Maria by Callas
(France, 113 min.)
Dir. Tom Volf
Programme: TIFF Docs (North American Premiere)
Every good diva deserves a doc portrait. Maria Callas receives a meticulously curated and assembled appreciation in this archival tapestry by director, photographer, and actor Tom Volf. Maria by Callas is an impressively assembled first feature and an obvious labour of love from a talent who has already penned three books about the star. The doc lets the late Greek-American soprano tell her story in her own words as Volf draws upon Callas’s diaries, interviews, and letters. Much in the fashion of Lisa Immordino Vreeland’s luminous Love, Cecil about photographer and costumer Cecil Beaton, Maria by Callas offers an engrossing portrait of a cultural icon.
The film charts Callas’s quick rise to fame after she fibbed her way into the Greek National Conservatoire by saying she was old enough to enrol. Volf doesn’t spend much time on Callas’s upbringing, nor on her education. It’s obvious that she was a born star. The records of performances and old interviews with her instructors make the case.
Even a moviegoer who approaches Maria by Callas with complete ignorance of opera is bound to appreciate the recordings that Volf finds. These immaculately and extravagantly staged performances as markers of old money high culture—very European, very upper class, or very “bougie” as the kids say these days. On the other hand, some viewers might find that Volf could have made the film even stronger if the edits were slightly less reverential of Callas’s performances. For an all-archival film, some of these performances could have been bridged with other material, rather than played out in full, to create a tighter portrait.
It’s in these performances, though, that Callas communicates a wealth of emotions and feelings with her golden vocals. Be patient and appreciate the full scope of these scenes. The power of her voice is sure to give Lady Gaga a run from her money at this year’s festival. Her stage presence and dramatic performance of the arias suggests that she, too, could have been a movie star had she lived longer. The film includes a fair segment on her lone screen credit in Pier Paolo Pasolini’s Medea, plus ample stories of tabloid fodder to please movie buffs.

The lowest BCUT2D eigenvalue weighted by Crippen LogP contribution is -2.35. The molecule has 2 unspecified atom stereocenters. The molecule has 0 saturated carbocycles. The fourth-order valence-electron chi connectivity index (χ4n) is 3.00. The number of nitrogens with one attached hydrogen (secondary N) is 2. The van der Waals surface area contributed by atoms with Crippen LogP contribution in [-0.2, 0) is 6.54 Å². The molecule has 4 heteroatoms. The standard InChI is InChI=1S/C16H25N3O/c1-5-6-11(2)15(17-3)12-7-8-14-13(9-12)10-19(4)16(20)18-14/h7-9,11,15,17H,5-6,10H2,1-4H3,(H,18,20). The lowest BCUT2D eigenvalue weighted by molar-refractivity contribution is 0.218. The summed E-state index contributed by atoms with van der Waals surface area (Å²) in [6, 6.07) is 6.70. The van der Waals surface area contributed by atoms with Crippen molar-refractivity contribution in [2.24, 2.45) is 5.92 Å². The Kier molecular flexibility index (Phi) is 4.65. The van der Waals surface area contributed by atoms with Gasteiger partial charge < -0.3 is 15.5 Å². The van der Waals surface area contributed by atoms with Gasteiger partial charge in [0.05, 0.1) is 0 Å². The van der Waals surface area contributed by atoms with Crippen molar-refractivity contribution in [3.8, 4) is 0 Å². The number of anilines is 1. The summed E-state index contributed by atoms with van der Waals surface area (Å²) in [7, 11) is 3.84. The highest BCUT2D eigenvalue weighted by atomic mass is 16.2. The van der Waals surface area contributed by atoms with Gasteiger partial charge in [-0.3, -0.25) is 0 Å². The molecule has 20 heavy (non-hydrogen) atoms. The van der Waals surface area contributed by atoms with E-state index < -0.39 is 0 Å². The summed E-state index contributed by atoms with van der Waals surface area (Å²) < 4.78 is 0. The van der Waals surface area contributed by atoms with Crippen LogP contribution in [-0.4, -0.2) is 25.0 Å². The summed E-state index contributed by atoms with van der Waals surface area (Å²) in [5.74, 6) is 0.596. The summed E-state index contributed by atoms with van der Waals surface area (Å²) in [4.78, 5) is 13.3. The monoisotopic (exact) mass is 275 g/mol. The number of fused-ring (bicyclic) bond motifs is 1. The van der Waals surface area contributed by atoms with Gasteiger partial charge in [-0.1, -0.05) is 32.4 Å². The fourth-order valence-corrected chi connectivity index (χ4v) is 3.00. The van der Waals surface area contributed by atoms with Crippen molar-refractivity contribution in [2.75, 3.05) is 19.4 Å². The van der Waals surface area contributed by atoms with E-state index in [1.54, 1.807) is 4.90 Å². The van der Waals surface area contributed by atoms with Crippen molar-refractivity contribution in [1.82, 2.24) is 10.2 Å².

Callas lived in an age when paparazzi still chased opera stars and when sopranos made headlines for their steamy affairs. The doc takes special interest in Callas’s much-publicized on-and-off relationship with Greek tycoon Aristotle Onassis. The big O treats Callas rather poorly, and while the tabloids might have had their fun in seeing the diva run back and forth to her unappreciative lover, the journals and reflections Volf includes put one inside Callas’s psychology. She loved him in spite of his faults, and she loved him strongly enough to fight for him before and during his marriage to Jackie Kennedy that scandalized (or deepened) their affair.
Volf finds extra juicy material in the interviews in which Callas responds to questions about her “tempestuous” personality. She rejects it flatly and explains the reasons behind concert cancellations that damaged her reputation. (She mostly cites illness and bronchitis—fair reasons for anyone her uses her voice as an instrument.) Volf finds in his wealth of archival material an interview with Callas and David Frost that serves as the through line for the film. Immordino Vreeland uses a similar tactic in the Beaton doc and the candid conversation shapes the film into loose acts as Callas reflects upon her life.
One witnesses the end of an era in the story of Maria Callas. Opera simply isn’t the affair that it used to be as generations and tastes change. Go for the music, but the most captivating words are the ones Callas speaks—not the ones she sings.
Maria by Callas screens:
-Monday, Sept. 10 at TIFF Lightbox at 6:45 PM
-Thursday, Sept. 13 at Cineplex Scotiabank at 9:15 PM